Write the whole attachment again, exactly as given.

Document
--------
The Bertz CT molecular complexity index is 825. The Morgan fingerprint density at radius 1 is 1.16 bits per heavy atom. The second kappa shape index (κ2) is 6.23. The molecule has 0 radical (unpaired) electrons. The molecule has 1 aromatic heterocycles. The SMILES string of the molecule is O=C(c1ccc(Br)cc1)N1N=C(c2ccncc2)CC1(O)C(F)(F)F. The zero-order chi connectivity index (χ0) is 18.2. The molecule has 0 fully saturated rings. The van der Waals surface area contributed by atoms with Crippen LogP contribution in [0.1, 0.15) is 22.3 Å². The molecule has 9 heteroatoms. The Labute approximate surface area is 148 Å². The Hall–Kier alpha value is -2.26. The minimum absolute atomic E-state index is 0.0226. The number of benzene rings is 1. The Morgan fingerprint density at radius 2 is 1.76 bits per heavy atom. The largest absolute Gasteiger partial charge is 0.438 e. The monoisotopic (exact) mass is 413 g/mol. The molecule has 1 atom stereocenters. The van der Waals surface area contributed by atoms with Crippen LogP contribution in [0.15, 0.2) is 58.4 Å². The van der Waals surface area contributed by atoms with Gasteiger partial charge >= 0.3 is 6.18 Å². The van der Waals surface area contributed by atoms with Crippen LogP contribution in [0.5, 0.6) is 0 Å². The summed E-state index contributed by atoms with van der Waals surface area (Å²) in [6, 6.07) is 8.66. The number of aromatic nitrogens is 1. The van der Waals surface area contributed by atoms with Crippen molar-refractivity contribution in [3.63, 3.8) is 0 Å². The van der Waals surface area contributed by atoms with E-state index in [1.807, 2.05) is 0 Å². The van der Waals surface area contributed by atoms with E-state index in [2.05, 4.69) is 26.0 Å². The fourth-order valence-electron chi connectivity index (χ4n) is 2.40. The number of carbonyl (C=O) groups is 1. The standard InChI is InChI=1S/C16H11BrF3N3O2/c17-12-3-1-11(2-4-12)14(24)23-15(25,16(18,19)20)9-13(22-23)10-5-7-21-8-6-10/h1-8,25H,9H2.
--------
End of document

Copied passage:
The Bertz CT molecular complexity index is 825. The Morgan fingerprint density at radius 1 is 1.16 bits per heavy atom. The second kappa shape index (κ2) is 6.23. The molecule has 0 radical (unpaired) electrons. The molecule has 1 aromatic heterocycles. The SMILES string of the molecule is O=C(c1ccc(Br)cc1)N1N=C(c2ccncc2)CC1(O)C(F)(F)F. The zero-order chi connectivity index (χ0) is 18.2. The molecule has 0 fully saturated rings. The van der Waals surface area contributed by atoms with Crippen LogP contribution in [0.1, 0.15) is 22.3 Å². The molecule has 9 heteroatoms. The Labute approximate surface area is 148 Å². The Hall–Kier alpha value is -2.26. The minimum absolute atomic E-state index is 0.0226. The number of benzene rings is 1. The Morgan fingerprint density at radius 2 is 1.76 bits per heavy atom. The largest absolute Gasteiger partial charge is 0.438 e. The monoisotopic (exact) mass is 413 g/mol. The molecule has 1 atom stereocenters. The van der Waals surface area contributed by atoms with Crippen LogP contribution in [0.15, 0.2) is 58.4 Å². The van der Waals surface area contributed by atoms with Gasteiger partial charge >= 0.3 is 6.18 Å². The van der Waals surface area contributed by atoms with Crippen LogP contribution in [0.5, 0.6) is 0 Å². The summed E-state index contributed by atoms with van der Waals surface area (Å²) in [6, 6.07) is 8.66. The number of aromatic nitrogens is 1. The van der Waals surface area contributed by atoms with Crippen molar-refractivity contribution in [3.63, 3.8) is 0 Å². The van der Waals surface area contributed by atoms with E-state index in [1.807, 2.05) is 0 Å². The van der Waals surface area contributed by atoms with E-state index in [2.05, 4.69) is 26.0 Å². The fourth-order valence-electron chi connectivity index (χ4n) is 2.40. The number of carbonyl (C=O) groups is 1. The standard InChI is InChI=1S/C16H11BrF3N3O2/c17-12-3-1-11(2-4-12)14(24)23-15(25,16(18,19)20)9-13(22-23)10-5-7-21-8-6-10/h1-8,25H,9H2.